Here is, more or less, the order of what you are taught in small town Southern Baptist Churches:
1.) God created the world and people. (In seven days, of course.)
2.) The devil tempted the woman to sin. She sinned and then made the man sin. The world became bad after that.
3.) Jesus loves little boys and girls, even though they are bad. He died because you are bad.
4.) Jesus came back to life.
5.) If you believe in Jesus and ask him into your heart you don't have to go to hell.
6.) Don't even think of becoming Catholic.
I was taught from a very early age that I wasn't Catholic. Catholics go through dead rituals. Catholics have to go through a priest to be forgiven for their sins. You don't have to do any of that. You have the Holy Spirit. You can go directly to God.
Most of those who taught me stopped just short of proclaiming Catholics hellbound. Most. But all things Catholic were strictly avoided. I suspect many people in my hometown didn't have more than two or three children because they didn't want people to start wondering if they had gone papist. Make sure your crosses don't have Jesus on them. He aint on that cross no more brothers and sisters! He is RISEN! There wasn't even a respectable Italian place to eat at in Tyler, that I knew of. If you wanted to eat the food of Rome you had to do it in the privacy of your own home, with the curtains drawn.
Just a side note: As a grown-up I've come to the conclusion that our antipathy toward Catholism probably had less to do with a theological conslusion of the priesthood of the believer and more to do with us not wanting to tell anyone our secrets.
It was in this world that my faith was forged. Where "you don't have to" generally preceded any mention of ritual. In that world Ash Wednesday was no different than Yom Kippur or Arbor Day. They were just things that occupied the space at the bottom of calendars. I may have wondered as a kid what these holidays were, but I dared not ask.
It was only a few short years ago when I saw my first person in town with the smudge of black on their head. By then I had heard rumors of what Ash Wednesday was about but I had thought that surely those who practiced such useless rituals at least head enough respectibility to clean their heads off with soap and water before they went out in public. I mean, please. Give me a break.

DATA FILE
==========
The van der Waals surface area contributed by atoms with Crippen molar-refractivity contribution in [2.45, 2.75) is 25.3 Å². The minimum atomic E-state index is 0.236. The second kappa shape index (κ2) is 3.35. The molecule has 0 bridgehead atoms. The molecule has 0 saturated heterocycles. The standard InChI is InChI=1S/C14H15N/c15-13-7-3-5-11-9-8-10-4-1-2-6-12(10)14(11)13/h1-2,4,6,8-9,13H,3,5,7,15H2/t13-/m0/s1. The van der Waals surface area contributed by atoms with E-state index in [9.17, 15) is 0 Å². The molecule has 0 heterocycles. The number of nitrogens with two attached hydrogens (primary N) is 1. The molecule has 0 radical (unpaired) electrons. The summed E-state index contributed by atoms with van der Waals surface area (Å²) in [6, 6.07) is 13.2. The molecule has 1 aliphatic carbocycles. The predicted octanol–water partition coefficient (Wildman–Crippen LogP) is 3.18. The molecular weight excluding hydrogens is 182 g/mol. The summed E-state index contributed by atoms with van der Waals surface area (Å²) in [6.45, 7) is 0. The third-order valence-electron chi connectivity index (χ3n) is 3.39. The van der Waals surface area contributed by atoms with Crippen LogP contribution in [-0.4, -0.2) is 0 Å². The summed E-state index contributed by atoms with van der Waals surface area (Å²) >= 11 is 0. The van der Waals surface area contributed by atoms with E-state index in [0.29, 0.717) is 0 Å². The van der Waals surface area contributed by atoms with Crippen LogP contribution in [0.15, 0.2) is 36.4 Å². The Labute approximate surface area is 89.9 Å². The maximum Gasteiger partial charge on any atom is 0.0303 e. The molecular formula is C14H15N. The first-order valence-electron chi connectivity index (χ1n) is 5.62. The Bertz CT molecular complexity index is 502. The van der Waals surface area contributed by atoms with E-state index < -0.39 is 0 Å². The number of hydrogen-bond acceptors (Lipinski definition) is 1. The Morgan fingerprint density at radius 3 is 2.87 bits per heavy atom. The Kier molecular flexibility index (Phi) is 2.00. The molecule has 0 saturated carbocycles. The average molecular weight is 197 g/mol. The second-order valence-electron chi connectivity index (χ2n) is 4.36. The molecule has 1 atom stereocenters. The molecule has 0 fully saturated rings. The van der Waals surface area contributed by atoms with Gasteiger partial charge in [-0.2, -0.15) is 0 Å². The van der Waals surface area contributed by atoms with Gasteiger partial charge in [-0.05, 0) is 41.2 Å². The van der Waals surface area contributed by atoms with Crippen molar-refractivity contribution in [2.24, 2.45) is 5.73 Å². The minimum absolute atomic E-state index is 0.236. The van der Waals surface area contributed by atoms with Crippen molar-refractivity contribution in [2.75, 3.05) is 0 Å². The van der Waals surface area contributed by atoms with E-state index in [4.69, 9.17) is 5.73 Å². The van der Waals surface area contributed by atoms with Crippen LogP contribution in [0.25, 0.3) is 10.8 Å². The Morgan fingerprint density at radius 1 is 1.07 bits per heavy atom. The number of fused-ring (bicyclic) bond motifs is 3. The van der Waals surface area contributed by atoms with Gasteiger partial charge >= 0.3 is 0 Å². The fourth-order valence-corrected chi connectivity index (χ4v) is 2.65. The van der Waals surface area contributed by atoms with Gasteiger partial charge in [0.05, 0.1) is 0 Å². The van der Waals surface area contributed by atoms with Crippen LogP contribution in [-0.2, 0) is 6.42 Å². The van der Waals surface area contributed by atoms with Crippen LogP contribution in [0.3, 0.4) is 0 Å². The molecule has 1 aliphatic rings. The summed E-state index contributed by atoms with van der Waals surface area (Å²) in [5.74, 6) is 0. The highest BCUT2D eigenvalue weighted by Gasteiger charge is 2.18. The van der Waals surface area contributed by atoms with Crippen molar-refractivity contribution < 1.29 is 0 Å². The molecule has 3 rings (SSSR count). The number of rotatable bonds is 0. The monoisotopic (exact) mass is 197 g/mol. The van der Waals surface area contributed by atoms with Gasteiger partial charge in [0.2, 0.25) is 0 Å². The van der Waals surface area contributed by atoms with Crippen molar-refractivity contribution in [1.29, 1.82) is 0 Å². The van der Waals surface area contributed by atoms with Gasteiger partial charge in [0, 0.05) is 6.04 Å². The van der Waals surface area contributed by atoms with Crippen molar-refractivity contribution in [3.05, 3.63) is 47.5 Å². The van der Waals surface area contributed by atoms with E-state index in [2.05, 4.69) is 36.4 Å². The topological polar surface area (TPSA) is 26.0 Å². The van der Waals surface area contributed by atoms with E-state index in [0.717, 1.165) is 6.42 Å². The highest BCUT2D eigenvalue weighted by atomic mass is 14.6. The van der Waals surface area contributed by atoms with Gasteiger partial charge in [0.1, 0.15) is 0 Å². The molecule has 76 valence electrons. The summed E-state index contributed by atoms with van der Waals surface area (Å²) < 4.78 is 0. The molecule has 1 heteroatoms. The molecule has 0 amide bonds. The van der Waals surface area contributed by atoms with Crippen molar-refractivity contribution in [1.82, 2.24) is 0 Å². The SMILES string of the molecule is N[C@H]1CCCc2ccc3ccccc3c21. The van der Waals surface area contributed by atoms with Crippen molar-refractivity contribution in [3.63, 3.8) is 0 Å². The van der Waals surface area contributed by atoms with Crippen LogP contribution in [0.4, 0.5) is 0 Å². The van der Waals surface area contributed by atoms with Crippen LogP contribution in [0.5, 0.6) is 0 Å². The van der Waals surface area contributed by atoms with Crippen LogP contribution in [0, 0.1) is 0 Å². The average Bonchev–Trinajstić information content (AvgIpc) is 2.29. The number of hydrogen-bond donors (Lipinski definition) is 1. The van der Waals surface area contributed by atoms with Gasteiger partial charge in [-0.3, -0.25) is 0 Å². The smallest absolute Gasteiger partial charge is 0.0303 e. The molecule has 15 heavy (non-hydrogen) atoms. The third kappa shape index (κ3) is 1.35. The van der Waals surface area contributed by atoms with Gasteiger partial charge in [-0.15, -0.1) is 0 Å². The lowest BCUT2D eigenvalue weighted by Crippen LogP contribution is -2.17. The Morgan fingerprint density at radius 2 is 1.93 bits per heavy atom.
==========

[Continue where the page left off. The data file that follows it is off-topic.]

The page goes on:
I string together many words at times extolling the virtues of growing up in a small town. This is not one of those virtues.
Ash Wednesday. The day we begin to prepare. Not for the empty tomb, but for the cross. It's a day where we think about our sin. About ourselves. About the very bad-ness that flows in our veins and is rushing in and out of our bodies with every breath we take. It's about me acknowledging who, and what, I am. I am dust. I came from dust and I'll go back to dust.
If you want to know where I am spiritually, I'll tell you. You will be my priest today:
Read some of my blogs and some of my replies to other people's blogs and if you can get past some of the methods I use to make myself look nice and good you'll see a person who is full of things other than faith, hope, and love.
There are days when I have to consciously remind myself that I'm a Christian. I'm not a Christian today because I believe in the resurrection, although there are many days when I believe in it with all my heart. I'm not a Christian today because I've chosen it or because I was predestined for it. I'm a Christian today because I've reminded myself that I am. I'm a Christian because of participating in a ritual that, according to my pastor growing up, isn't necessary.
For me, today, it was the most necessary thing in the world.